Inside was a 3-D monitor, a control panel of blinking lights, and a set of branded barf bags. The door sealed shut and I grabbed the arm of the woman next to me, a project manager from Sacramento.

“Carolyn, please tell me we’re not really going into outer space.”

She peered at me through her Warby Parkers and spoke very slowly. “We’re not going anywhere.”

But tell my brain that.

Because based on what my brain told me, I WAS 100% CATAPULTED INTO OUTER SPACE.

Thank God for Gary Sinise, who guided our mission safely back to Earth seven minutes later. After which, I wanted desperately to lie down.

What we’re experiencing right now is no amusement, nor is it a simulation. And it’s not a short ride.

The mission:Space ride is in some ways a fitting analogy for what this feels like:

We’re confined, and yet hurtling out of orbit. We’re home—and yet, far from home.

Depending on your line of work, you might be very stressed—or you may be feeling stalled and unproductive. Or both. However you define it, the coronavirus has launched us into the vast, dark unknown.

But it’s also hit the RESET button—and given us an invitation to reflect, to consider, to explore.

This opportunity may be whispering to you in different ways: To explore new skills or hobbies, new job opportunities…or maybe a new line of work altogether.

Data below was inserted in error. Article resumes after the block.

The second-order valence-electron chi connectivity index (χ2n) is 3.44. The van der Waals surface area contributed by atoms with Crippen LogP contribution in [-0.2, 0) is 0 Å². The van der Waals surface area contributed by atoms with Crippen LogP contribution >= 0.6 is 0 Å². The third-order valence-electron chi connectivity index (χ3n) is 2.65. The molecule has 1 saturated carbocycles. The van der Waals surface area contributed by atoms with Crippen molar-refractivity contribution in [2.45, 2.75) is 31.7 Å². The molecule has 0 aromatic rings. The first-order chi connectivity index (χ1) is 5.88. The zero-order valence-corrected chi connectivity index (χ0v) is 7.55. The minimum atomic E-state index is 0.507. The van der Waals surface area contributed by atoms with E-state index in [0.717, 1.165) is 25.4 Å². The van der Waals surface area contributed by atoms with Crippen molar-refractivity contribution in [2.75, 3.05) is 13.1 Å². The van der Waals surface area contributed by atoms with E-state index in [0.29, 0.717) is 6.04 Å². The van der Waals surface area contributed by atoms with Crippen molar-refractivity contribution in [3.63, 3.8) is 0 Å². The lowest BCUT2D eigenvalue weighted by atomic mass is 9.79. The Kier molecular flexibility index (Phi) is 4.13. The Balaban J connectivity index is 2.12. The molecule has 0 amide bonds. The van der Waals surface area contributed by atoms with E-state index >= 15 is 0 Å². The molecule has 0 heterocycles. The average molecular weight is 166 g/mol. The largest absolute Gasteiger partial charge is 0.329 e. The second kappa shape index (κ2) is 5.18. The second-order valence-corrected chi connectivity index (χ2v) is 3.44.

A friend of mine started making friendship bracelets. A lot of friendship bracelets.

What if you dedicated time to do some writing?  

Writing isn’t just for people who majored in it, or who get paid to do it. It’s a powerful tool for accessing your best ideas.

Join me for 30 Days on the Page.

Every day, you get an email from me with a 20-minute audio program. All you need to do is sit down, press play, listen, and WRITE — and you get the sense of accomplishment that comes from spending time on the stuff that matters to you.

Seriously, it’s $1/day! Don’t wait.

The other night, as we all hunkered down in our respective homes away from COVID-19, a friend told me she was going to stay in and “do some writing.” 

Wait, what? 

This woman had never, not once, expressed an iota of interest in writing! 

As an office manager, she doesn’t have to do “content” for her job. But she feels called to write.